The imminent mismatch between EU climate ambitions and mineral supply


The EU has long hoped to be a global leader in climate issues, and its goal of reducing net greenhouse gas emissions by 55% by 2030 is the benchmark for decisive global action.

But Brussels has not shown the same boldness in its industrial policy to ensure the sustainable supply of upstream metals needed to achieve this goal. Its growing dependence on metals may disrupt the development of new clean energy value chains.

The International Energy Agency warned this year that there is a “mismatch” between climate ambitions and mineral supply. Unless it changes course quickly and completely, Europe will face a long list of serious metal supply challenges in the next decade.

The first is magnesium, of which Europe may completely run out of supply later this month, leading to the imminent cessation of aluminum alloy production. This means that Europe will not be able to manufacture light cars, aerospace components, etc.

The background story is an avoidable dependency. Although Europe had a huge magnesium industry before the early 2000s, past industrial policy decisions meant that the production of more polluted Chinese imports was lost.

Fast forward to today: China has almost monopolized global magnesium production, providing 95% of Europe’s magnesium supply. Its recent production restrictions have led to a rapid halving of magnesium production, resulting in a tightening of global supply.

Europe today faces similar dependence on China in other energy transition metals, such as rare earths used in electric cars and wind turbines, and germanium, gallium and indium needed to restart solar panel production. It is also unable to solve the main environmental and social impacts brought about by its production.

Five years later, the second metal challenge is imminent, after which Europe faces the risk of a shortage of lithium and other battery materials.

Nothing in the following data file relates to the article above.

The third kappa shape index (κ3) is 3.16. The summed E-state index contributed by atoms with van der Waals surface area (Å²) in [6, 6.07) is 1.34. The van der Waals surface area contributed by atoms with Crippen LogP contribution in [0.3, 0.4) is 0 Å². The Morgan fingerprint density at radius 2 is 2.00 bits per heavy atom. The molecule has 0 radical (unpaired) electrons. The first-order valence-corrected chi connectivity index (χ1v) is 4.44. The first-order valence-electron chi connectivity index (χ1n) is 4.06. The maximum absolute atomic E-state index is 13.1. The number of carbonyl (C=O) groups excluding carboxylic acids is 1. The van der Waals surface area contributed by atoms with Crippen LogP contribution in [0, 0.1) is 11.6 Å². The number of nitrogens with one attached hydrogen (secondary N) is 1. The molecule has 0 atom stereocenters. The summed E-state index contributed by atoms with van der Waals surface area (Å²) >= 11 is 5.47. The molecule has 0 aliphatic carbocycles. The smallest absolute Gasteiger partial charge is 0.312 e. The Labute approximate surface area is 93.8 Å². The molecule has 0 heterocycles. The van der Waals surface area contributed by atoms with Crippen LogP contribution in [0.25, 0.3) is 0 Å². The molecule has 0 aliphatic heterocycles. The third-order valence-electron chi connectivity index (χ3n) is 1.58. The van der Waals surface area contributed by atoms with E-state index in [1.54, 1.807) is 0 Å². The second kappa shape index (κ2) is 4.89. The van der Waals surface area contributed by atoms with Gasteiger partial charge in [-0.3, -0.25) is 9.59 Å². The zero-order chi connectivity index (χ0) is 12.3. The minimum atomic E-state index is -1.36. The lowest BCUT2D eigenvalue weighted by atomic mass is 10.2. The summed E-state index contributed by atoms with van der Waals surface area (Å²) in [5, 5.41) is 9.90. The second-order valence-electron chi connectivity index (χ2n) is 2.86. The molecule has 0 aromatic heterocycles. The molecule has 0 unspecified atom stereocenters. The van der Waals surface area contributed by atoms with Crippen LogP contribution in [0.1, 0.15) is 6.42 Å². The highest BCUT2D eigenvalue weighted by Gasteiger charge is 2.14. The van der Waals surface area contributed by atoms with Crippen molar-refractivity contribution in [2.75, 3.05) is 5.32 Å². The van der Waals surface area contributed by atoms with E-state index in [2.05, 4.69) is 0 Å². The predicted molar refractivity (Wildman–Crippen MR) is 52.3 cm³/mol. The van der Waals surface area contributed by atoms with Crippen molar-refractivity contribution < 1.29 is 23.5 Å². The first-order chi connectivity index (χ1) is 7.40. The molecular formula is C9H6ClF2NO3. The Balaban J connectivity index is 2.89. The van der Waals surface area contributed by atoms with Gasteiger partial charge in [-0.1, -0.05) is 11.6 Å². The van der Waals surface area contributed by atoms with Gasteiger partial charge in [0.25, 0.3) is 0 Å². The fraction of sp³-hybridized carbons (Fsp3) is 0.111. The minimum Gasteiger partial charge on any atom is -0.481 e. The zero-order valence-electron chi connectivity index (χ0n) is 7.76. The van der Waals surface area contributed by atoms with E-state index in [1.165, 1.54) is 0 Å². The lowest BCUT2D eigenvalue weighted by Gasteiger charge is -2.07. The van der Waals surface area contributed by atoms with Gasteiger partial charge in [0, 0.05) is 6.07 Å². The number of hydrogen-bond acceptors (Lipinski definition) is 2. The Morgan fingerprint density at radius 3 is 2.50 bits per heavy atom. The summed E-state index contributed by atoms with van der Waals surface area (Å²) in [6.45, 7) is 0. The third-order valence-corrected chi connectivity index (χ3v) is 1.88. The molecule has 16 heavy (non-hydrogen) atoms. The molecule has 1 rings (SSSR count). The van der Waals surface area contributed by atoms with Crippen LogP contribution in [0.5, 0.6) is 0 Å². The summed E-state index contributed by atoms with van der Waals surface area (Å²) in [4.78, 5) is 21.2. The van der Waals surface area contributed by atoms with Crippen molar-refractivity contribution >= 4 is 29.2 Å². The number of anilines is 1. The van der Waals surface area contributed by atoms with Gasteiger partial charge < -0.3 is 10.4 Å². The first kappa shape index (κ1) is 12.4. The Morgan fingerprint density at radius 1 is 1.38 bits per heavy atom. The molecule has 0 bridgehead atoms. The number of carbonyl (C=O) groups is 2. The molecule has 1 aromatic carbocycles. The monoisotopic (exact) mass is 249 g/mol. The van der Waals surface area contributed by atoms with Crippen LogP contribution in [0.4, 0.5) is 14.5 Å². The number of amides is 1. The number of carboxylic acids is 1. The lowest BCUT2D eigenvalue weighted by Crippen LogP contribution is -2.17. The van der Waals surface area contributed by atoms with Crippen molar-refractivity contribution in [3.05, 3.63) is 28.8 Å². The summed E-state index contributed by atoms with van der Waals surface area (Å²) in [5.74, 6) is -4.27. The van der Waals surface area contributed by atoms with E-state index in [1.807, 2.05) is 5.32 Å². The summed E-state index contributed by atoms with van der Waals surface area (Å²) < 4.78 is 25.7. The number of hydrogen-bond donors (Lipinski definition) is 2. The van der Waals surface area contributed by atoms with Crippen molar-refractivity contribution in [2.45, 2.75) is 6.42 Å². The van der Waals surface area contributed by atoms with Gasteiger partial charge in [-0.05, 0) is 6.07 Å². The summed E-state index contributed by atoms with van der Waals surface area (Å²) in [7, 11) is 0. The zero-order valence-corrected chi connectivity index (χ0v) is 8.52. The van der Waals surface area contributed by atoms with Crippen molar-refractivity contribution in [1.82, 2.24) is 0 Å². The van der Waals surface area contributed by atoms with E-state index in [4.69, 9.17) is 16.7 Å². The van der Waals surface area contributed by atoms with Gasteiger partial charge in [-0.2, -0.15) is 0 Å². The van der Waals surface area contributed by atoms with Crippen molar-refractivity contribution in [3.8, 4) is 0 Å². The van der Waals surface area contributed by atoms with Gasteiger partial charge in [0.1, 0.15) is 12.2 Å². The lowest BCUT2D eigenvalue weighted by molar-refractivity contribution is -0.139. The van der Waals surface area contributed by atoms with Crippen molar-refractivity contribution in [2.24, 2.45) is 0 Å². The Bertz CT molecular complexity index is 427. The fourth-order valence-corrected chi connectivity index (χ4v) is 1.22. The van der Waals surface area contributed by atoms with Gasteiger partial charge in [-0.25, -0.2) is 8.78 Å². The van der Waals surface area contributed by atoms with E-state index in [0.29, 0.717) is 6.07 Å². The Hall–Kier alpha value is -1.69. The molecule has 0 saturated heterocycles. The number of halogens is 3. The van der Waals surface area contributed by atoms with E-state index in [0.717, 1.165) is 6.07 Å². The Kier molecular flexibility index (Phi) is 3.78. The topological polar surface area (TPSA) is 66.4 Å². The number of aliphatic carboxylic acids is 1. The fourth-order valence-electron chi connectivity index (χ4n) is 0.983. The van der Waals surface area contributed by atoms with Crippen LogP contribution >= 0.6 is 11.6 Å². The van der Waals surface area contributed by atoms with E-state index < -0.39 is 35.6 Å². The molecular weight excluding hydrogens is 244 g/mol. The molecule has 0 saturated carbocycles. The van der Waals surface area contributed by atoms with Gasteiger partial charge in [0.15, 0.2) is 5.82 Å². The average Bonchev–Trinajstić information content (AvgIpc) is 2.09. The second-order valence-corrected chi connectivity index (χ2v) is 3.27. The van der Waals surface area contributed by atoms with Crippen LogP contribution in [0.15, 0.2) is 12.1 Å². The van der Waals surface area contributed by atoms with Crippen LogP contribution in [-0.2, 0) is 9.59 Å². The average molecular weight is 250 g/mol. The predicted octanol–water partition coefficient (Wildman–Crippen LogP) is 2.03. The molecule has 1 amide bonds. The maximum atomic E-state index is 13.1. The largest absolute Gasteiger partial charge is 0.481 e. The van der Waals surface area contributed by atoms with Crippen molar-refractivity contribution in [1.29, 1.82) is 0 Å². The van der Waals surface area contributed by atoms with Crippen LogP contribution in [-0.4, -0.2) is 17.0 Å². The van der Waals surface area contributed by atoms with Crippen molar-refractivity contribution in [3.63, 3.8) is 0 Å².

Wood Mackenzie said that by 2030, the world will need eight times more lithium to supply electric car batteries. However, currently announced global mining projects can only meet about one-third of this huge demand.

There is no quick solution because it may take up to 10 years to open a new mine. Unsurprisingly, today’s lithium battery market has been in short supply. After years of decline, the price of electric vehicle batteries has become higher and higher.

Last year, with the launch of the European Raw Materials Alliance, Europe became aware of this danger in order to stimulate domestic investment and global partnerships. However, China is at least ten years ahead, has 80% of the world’s battery metal refining capacity, and has invested more in ensuring the world’s mine supply than any other country.

The third metal challenge in Europe is the risk of new dependence by the end of the decade. Take aluminum. According to the World Bank, the energy transition will require more aluminum than any other strategic metal-for light vehicles, power grids, and solar panels.

However, what is shocking is that during the same period, Europe lost a third of its primary aluminum production. Today, European producers are struggling with China’s overcapacity, high carbon dumping and high electricity prices, while investing heavily in decarbonization.

In May of this year, Brussels imposed anti-dumping duties on semi-finished aluminum products in order to compete on an equal footing with Chinese competitors. This was a long overdue attempt. Then, in September, despite the obvious evidence of significant damage, these identical anti-dumping duties were suspended for nine months.

Short-term decisions like these may repeat the mistakes of the past at the expense of upstream industries in the region. Aluminum cannot be the next magnesium in Europe.

To solve the increasingly serious metal problem in Europe, large-scale changes in industrial policy are required in three areas of action.

First, Europe needs to recognize that under suitable environmental and social conditions, there is an urgent need for more mining and refining of strategic metals. This must be supported by a clear domestic and international sustainable mineral procurement and financing strategy.

Second, the African continent needs to deal with its dependence on Chinese monopolies and evaluate other ways forward — from supply diversification to production backflow — while maintaining strong and consistent trade defense tools to prevent further production leakage.

Third, Brussels needs to recognize that the energy transition will pose a huge challenge to power-intensive metal producers to decarbonize themselves. The European Union must protect its industries from rising energy prices while providing the massive amounts of affordable carbon-free electricity needed to produce Europe’s future sustainable metals.

The metals industry is a voluntary partner in Europe’s ambitious economic decarbonization plan. We now need Brussels to formulate effective industrial policies to help us realize this ambition.

Guy Thiran is the Director General of Eurometaux

Product description is an online CBritish “Financial Times” comments on the industry

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